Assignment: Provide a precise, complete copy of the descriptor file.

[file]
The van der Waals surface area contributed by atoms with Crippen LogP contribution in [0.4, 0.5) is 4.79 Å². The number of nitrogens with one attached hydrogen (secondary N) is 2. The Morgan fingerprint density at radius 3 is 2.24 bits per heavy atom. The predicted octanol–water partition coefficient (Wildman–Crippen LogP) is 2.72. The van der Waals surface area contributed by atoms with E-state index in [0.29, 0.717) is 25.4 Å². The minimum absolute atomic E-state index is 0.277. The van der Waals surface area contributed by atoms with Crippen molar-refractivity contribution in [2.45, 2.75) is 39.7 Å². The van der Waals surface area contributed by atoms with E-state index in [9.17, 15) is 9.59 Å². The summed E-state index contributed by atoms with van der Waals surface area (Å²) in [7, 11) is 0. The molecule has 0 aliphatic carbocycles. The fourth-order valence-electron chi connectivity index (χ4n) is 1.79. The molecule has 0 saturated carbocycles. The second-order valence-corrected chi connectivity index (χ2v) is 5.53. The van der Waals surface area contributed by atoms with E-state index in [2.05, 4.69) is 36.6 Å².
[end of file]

The van der Waals surface area contributed by atoms with Crippen LogP contribution in [0.4, 0.5) is 4.79 Å². The number of nitrogens with one attached hydrogen (secondary N) is 2. The Morgan fingerprint density at radius 3 is 2.24 bits per heavy atom. The predicted octanol–water partition coefficient (Wildman–Crippen LogP) is 2.72. The van der Waals surface area contributed by atoms with E-state index in [0.29, 0.717) is 25.4 Å². The minimum absolute atomic E-state index is 0.277. The van der Waals surface area contributed by atoms with Crippen molar-refractivity contribution in [2.45, 2.75) is 39.7 Å². The van der Waals surface area contributed by atoms with E-state index in [9.17, 15) is 9.59 Å². The summed E-state index contributed by atoms with van der Waals surface area (Å²) in [7, 11) is 0. The molecule has 0 aliphatic carbocycles. The fourth-order valence-electron chi connectivity index (χ4n) is 1.79. The molecule has 0 saturated carbocycles. The second-order valence-corrected chi connectivity index (χ2v) is 5.53. The van der Waals surface area contributed by atoms with E-state index in [2.05, 4.69) is 36.6 Å².